But with that comes some responsibility: So far, Firefox has shipped as ‘pre-release’ or ‘test’ releases. The authors of those articles note that these builds aren’t intended for production use. Just ‘technology previews’ as likes to call them. And that’s great. That’s the way pre-1.0 should be.

But the second we hit 1.0, Mozilla Firefox will be viewed in a new light, and with a new level of detail. My personal concern is following a slightly buggy 0.9 release, there should be a little less emphasis on a shipping date, and more emphasis on what got us to this point: focus on quality code and end user experience. That’s what got this reputation. Not that builds are prompt and on the date.

For example, Jesse Ruderman makes a security note on his blog which is of particular interest, considering how many browser holes have been exploited in IE in recent weeks (Mozilla right now is being hailed as a ‘more secure’ alternative). Time should be taken to address, and examine stuff like this, and really make sure it’s given proper attention.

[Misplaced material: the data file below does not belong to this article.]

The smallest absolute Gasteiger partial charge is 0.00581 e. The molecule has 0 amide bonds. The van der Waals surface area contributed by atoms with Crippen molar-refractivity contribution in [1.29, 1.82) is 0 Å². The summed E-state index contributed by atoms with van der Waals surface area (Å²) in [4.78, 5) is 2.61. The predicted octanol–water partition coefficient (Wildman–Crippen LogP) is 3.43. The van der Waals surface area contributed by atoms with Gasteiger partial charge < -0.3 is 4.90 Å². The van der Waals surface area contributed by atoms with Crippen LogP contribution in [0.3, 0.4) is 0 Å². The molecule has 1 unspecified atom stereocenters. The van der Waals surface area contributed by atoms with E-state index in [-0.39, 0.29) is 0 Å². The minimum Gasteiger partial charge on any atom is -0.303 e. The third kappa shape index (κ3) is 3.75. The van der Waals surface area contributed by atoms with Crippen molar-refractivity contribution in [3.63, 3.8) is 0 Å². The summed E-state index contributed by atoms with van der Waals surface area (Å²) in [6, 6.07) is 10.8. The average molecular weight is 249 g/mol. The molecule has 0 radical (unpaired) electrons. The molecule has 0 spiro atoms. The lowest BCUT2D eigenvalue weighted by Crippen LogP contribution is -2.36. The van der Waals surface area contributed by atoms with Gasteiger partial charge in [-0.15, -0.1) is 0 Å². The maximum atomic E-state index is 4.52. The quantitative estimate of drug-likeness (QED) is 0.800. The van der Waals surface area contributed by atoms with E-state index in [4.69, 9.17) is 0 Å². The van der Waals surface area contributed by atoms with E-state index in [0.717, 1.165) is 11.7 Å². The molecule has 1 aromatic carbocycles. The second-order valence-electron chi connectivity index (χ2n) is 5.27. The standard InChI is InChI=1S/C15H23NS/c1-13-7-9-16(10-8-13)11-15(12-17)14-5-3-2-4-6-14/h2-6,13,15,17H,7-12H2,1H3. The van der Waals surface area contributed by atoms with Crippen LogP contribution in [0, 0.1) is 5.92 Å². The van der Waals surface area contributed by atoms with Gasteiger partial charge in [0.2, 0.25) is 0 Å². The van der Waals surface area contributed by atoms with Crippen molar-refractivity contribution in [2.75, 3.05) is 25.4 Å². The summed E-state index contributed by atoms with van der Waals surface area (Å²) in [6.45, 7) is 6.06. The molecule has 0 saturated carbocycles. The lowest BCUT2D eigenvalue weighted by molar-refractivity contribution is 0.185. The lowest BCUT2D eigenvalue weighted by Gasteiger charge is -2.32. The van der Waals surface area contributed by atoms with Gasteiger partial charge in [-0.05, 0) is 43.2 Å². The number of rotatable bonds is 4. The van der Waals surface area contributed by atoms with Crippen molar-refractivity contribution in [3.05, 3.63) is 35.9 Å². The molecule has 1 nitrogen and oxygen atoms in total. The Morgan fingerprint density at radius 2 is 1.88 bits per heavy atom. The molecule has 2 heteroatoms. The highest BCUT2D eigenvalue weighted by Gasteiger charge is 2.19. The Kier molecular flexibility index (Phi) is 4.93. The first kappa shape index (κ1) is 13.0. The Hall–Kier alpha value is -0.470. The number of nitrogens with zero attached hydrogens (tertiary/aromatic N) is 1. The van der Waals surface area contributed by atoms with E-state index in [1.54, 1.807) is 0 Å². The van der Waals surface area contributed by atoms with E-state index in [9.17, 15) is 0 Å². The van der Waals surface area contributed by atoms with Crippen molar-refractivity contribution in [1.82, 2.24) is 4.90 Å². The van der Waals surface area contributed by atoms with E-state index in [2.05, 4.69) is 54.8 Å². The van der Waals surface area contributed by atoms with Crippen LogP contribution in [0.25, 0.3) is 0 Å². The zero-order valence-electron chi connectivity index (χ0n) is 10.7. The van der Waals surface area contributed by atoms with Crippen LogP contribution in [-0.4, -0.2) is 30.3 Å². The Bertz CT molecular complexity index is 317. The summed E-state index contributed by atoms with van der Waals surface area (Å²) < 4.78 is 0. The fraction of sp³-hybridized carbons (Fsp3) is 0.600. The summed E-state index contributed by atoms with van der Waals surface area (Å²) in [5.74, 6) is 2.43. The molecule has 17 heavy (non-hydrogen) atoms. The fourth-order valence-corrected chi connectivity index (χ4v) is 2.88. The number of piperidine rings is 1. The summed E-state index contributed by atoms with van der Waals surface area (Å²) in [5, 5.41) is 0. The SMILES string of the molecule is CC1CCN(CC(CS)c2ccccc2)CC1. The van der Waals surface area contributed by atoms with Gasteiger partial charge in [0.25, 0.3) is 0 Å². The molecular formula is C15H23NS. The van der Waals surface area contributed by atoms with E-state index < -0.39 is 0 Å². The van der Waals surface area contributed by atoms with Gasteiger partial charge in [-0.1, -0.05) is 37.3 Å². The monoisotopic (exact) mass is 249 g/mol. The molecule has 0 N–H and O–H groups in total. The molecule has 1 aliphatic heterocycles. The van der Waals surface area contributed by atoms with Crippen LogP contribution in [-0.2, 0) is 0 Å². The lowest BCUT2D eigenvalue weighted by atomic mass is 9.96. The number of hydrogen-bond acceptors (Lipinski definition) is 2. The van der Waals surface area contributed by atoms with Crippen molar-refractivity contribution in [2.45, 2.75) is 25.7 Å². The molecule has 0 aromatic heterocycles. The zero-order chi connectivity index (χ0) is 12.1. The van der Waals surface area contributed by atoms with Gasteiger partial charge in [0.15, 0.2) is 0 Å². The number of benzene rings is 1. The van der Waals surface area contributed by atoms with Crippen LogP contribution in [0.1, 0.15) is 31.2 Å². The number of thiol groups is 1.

Another concern of mine is stuff like bug 154892. This effects quite a few sites. Users expect to be able to print, and get reliable output. It’s a simple, ancient function (from an enduser perspective, I realize printing is somewhat complex). But the end users won’t read/understand the bug. They just take it as ‘incomplete’, ‘buggy’, ‘unreliable’, ‘cheap’ software. That’s not how Mozilla should appear.

I’m not saying Mozilla should wait until Bugzilla clears (obviously won’t never happen). My point is simply that this mentality is a little bothersome.

As I posted in the MozillaZine forums:

But we only have 1 chance to make a first impression. I think we all know how Netscape blew it with Netscape 6. Even though Mozilla 1.0 really made up for that blunder. Many saw Netscape 6, and referred to it as ‘RIP’. Netscape never quite rebounded from that.